Update to online accessibility service brings improved layout for instructors

A key online information system that aids students living with a disability or an ongoing medical or mental health condition has received a winter upgrade.

With Winter Term classes now underway, Brock’s online accessibility service information system (OASIS) is introducing a more streamlined layout for instructors based on feedback received over the past year.

The new updates, which went live Wednesday, Jan. 27, focus on the presentation of accommodation information, making the system more user-friendly for instructors. Content has been rearranged and expanded to provide more information about each student’s accommodation, with better descriptions, space for instructor actions, accommodation explanations and information on each student’s role in the accommodation process.

There are also suggestions and options for how to implement Universal Design for Learning (UDL) principles into a course by offering learners course material in a variety of formats as well as providing the opportunity to demonstrate their learning in several different ways.

David Standish, Student Accessibility Service’s (SAS) Assistive Technologist and Technical Analyst said a main focus of the updates was clarity for instructors.

“We see instructors as partners and with this update, we want them to know that we hear their feedback, and where appropriate, we take the next steps to make changes to ensure that using OASIS is a positive experience,” he said.

The feedback led to simplifying the way the accommodation list was displayed to instructors.

“Many instructors with large courses reported concerns with the amount of time that it took to review all the accommodations — sometimes there were multiple pages of text to go through,” Standish said. “I had to spend some time to pull apart all the pieces and figure out a way to rearrange them so that the information was still available, but the experience of viewing it needed to be simplified.”

After building multiple alternate prototype designs, Standish found one that seemed to hit the mark.

“I’m really happy with the new design changes,” he said. “Instructors can now quickly review and respond to each accommodation using the new single-page list format, and we were able to add more detail on demand for those instructors who want to be informed about the accommodation.”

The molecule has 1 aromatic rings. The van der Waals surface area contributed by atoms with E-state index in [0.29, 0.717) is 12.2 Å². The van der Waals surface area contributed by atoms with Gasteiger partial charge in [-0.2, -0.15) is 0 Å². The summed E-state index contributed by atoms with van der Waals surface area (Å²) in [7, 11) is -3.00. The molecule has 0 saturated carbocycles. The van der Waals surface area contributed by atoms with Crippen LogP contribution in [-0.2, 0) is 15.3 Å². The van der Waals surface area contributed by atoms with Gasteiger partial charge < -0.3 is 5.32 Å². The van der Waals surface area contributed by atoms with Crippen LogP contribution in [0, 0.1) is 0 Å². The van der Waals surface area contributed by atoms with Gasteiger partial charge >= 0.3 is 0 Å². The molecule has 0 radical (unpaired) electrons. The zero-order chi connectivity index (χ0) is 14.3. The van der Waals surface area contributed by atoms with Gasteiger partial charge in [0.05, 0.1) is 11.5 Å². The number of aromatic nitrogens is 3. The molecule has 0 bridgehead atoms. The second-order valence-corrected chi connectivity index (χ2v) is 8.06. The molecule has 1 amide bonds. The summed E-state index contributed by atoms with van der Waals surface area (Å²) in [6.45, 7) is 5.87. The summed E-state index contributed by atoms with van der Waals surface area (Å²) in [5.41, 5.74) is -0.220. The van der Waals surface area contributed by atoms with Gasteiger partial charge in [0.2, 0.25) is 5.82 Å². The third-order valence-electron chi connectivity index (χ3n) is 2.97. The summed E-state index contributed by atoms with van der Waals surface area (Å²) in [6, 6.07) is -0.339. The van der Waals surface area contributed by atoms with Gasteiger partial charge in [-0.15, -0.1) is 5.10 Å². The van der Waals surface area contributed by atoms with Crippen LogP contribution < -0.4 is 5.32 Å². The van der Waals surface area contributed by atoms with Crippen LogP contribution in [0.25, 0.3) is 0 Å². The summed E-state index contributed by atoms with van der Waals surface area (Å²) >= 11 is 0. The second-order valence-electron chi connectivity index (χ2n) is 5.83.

Lisa Peso, Student Accessibility Case Manager with the Student Wellness and Accessibility Centre, said clarity was further enhanced for users through revised descriptions of accommodations.

“The new format is designed to take the guesswork out of implementing accommodations,” she said. “While each course and student is unique, straightforward guidelines can help with implementation of accommodations in a timely manner for most students.”

To achieve this goal, Peso emphasized the importance of students and instructors using the system to work together.

“Accommodations are a shared responsibility between students, instructors and the SAS office,” she said. “The new approach we are using communicates how accommodations create equitable opportunities for all. In this way, we are able to increase partnership and reduce barriers to participation.”

Along with SAS, partners from across the University are excited for the equity OASIS brings to students.

Lianne Fisher, the Centre for Pedagogical Innovation’s (CPI) Manager of Education Development, said that in addition to the simplified layout, the enhanced system presents new opportunities for instructors to make their classes more accessible by using UDL.

“Over the past few years, the OASIS system has brought us together to think about the ways in which we can really support faculty members and learners,” she said. “Making one or two adjustments to a course from a UDL perspective can have important positive consequences for many learners. We hope the information about UDL in the updated OASIS supports instructors in thinking about UDL-informed course design and lets them know that members of CPI want to support them in this process.”

Anna Lathrop, Brock’s Vice-Provost and Associate Vice-President, Students, said the updated system reflects the University’s overall commitment to delivering a superb student experience.

“The upgrade to OASIS is a prime example of how academic and administrative services have come together to improve the student experience and ensure that our instructional faculty have the information they need to support students with the appropriate academic accommodation,” said Lathrop. “SAS, CPI and the many faculty who volunteered to help refine and improve this service delivery over the period of this project are to be commended.”

As the system comes online, Standish said Brock could not have become a leader in accessible learning without internal support.

We couldn’t have accomplished any of this without the coding expertise of Information Technology Services turning our ideas into reality,” he said. “Years ago, with support from the University, SAS decided to build OASIS at Brock, and I think that decision helped to advance Brock’s accessibility significantly.”

To learn more about the OASIS system, students can visit the SAS website, while faculty members can visit the SAS SharePoint site.

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